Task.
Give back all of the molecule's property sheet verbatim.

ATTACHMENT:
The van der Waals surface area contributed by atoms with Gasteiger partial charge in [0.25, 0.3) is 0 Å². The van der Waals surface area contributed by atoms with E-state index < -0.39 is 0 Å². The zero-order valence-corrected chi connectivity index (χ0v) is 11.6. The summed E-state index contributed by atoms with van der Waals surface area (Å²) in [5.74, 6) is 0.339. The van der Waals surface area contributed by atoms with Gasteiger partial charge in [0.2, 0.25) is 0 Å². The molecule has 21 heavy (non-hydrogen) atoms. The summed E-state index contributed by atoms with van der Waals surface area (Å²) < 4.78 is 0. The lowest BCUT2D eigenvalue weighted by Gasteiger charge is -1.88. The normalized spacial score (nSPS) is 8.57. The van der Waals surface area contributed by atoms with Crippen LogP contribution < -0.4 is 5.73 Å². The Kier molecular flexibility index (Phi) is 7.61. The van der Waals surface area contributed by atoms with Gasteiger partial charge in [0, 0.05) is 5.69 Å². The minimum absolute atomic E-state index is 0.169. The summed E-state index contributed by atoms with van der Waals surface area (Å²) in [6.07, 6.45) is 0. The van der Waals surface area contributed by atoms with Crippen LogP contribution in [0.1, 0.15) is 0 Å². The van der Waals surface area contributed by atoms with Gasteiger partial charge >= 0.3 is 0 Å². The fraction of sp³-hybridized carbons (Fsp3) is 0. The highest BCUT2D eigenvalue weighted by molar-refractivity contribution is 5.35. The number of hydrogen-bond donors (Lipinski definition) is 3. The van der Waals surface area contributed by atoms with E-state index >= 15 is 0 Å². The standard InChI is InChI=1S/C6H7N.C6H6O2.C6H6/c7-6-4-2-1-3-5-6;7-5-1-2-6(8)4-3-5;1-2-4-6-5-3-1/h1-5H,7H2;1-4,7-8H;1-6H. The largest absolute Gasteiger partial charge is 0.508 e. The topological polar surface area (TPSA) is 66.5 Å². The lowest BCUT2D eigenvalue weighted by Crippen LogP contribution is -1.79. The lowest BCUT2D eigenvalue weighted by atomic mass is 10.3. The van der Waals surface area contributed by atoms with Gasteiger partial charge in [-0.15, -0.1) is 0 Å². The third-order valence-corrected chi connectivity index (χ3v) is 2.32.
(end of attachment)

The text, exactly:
The van der Waals surface area contributed by atoms with Gasteiger partial charge in [0.25, 0.3) is 0 Å². The van der Waals surface area contributed by atoms with E-state index < -0.39 is 0 Å². The zero-order valence-corrected chi connectivity index (χ0v) is 11.6. The summed E-state index contributed by atoms with van der Waals surface area (Å²) in [5.74, 6) is 0.339. The van der Waals surface area contributed by atoms with Gasteiger partial charge in [0.2, 0.25) is 0 Å². The molecule has 21 heavy (non-hydrogen) atoms. The summed E-state index contributed by atoms with van der Waals surface area (Å²) < 4.78 is 0. The lowest BCUT2D eigenvalue weighted by Gasteiger charge is -1.88. The normalized spacial score (nSPS) is 8.57. The van der Waals surface area contributed by atoms with Crippen LogP contribution < -0.4 is 5.73 Å². The Kier molecular flexibility index (Phi) is 7.61. The van der Waals surface area contributed by atoms with Gasteiger partial charge in [0, 0.05) is 5.69 Å². The minimum absolute atomic E-state index is 0.169. The summed E-state index contributed by atoms with van der Waals surface area (Å²) in [6.07, 6.45) is 0. The van der Waals surface area contributed by atoms with Crippen LogP contribution in [0.1, 0.15) is 0 Å². The van der Waals surface area contributed by atoms with Gasteiger partial charge >= 0.3 is 0 Å². The fraction of sp³-hybridized carbons (Fsp3) is 0. The highest BCUT2D eigenvalue weighted by molar-refractivity contribution is 5.35. The number of hydrogen-bond donors (Lipinski definition) is 3. The van der Waals surface area contributed by atoms with E-state index >= 15 is 0 Å². The standard InChI is InChI=1S/C6H7N.C6H6O2.C6H6/c7-6-4-2-1-3-5-6;7-5-1-2-6(8)4-3-5;1-2-4-6-5-3-1/h1-5H,7H2;1-4,7-8H;1-6H. The largest absolute Gasteiger partial charge is 0.508 e. The topological polar surface area (TPSA) is 66.5 Å². The lowest BCUT2D eigenvalue weighted by Crippen LogP contribution is -1.79. The lowest BCUT2D eigenvalue weighted by atomic mass is 10.3. The van der Waals surface area contributed by atoms with Gasteiger partial charge in [-0.15, -0.1) is 0 Å². The third-order valence-corrected chi connectivity index (χ3v) is 2.32.